The book is written in lucid and mildy dry style. It’s not too long – mainly perhaps because of the dearth of historical information about Hatshepsut – and covers the background history of the 18th Dynasty, the main periods and themes of the female pharaoh’s life, as well as the aftermath of her reign. I think there could have been a bit more about the sweep of Epygtian history and Hatshepsut’s place therein; and I was often confused about the (admittedly decidely bewildering) family relationships surrounding the woman king. Well worth reading, though.

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Talk about preaching to the converted. I didn’t read Christopher Hitchens’s polemic for any challenge to the way I think about religion, but rather to see what arguments against belief he might cite that I wasn’t aware of. I suppose I also bought the book because the writer had been in the news recently, having revealed that he had cancer. Then he died, and I decided to read the book.

Over its fifteen or twenty chapters, the book argues mordantly and resolutely that belief in god (and Hitchens consistently gives the word a lower case initial) is a force for evil in the world, a non-sensical idea invented by primitive peoples of the Middle East millennia ago, in the name of which atrocities have been and continue to be committed.

Each chapter is an essay arguing this point in a specific area. Subjects include the monstrousness of the Bible (a quotation show the biblical Moses ordering the slaughter of the wives and sons of defeated soldiers and taking the daughters for slaves); the fear and hatred of religion for sex and the condoning of the genital mutilation of babies; the insipid fear of modern western religions of condemning Islamic totalitarian fiats against free speech in non-Muslim countries (Salman Rushdie, author of The Satanic Verses is a friend of Hitchens’s); the speciousness of the argument that some of the worst atrocities of history have been committed in secular regimes (Hitchens argues that the fascists of Europe and Stalin’s Russia were not so much non-religious as quasi-religious; their deifications of their leaders, their extermination of all dissenting views, their use of regime-aggrandising propaganda and imagery were all features adapted from religion); and the human heroism and inspiration of Martin Luther King Jr, a preacher fighting against the biblically ordained separation of the races and supported by many communists and rationalists.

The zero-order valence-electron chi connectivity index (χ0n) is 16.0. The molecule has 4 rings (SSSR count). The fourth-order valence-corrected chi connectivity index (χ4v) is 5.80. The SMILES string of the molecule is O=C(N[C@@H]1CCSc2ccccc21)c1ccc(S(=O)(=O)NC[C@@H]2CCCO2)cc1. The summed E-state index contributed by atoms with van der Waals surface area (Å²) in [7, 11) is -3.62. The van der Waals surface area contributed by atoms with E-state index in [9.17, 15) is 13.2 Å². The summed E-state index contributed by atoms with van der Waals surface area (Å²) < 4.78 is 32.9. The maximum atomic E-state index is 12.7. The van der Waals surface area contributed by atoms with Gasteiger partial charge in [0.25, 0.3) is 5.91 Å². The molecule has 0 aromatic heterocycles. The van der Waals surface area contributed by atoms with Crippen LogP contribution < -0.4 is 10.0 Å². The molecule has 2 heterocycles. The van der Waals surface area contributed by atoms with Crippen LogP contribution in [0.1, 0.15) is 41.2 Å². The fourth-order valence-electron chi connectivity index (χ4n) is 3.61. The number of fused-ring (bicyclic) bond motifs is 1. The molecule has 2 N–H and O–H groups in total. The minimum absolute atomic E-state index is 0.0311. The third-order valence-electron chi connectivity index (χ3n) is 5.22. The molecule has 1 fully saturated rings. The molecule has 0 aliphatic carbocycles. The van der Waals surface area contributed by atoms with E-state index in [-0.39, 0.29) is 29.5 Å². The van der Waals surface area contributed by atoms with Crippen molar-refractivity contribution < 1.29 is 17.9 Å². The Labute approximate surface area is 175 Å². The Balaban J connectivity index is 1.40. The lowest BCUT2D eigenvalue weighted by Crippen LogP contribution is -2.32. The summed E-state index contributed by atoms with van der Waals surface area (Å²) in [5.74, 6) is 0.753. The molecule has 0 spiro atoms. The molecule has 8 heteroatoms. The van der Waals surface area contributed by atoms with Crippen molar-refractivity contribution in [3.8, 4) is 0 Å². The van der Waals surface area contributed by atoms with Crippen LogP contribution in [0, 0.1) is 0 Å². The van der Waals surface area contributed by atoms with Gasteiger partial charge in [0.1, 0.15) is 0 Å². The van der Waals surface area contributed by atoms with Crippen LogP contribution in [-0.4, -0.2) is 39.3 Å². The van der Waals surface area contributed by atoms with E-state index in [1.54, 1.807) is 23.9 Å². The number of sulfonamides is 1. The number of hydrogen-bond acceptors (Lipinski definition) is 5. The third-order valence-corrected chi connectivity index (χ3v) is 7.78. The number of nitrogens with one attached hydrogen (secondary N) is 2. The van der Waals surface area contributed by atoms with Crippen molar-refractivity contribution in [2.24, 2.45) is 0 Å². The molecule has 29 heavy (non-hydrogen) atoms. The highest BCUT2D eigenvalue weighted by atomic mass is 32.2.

As a read, it’s pretty entertaining. Hitchens’s erudition is impressive and there are various anecdotes from his life as a reporter that show that he is widely travelled and has conversed with people of many faiths and backgrounds. He has a sense of humour that often takes the form of presenting some damning information then saying, ‘I’ll leave the reader to decide for himself …’, which is a tiny bit grating. The chapters are short enough to be read in a single sitting, but long enough to explore the issue in some depth and provide some interesting facts.

God Is Not Great concludes with a rallying call for a new Enlightenment based on science, reason and humanism. This chapter was necessary, but feels like an afterthought, as Hitchens doesn’t spend much time describing how this might be brought about – but that would be another book.

The tone struck throughout the volume under discussion is combative and it focuses on extremes of religiosity – primitive superstitions, Islamic terrorism, exploitation of the gullible, textual uncertainty (the seventy-two virgins promised in the Koran to martyrs may, apparently, really be sweet white raisins), barbarous abuses (like African bishops who tell their flocks that condoms cause AIDS) – that most intelligent, moderate believers in whatever religion would agree with Hitchens on. It doesn’t really address the simple faith in faith that many seem to possess. Thus, God Is Not Great may only serve to sway the opinions of those who are already non-religious.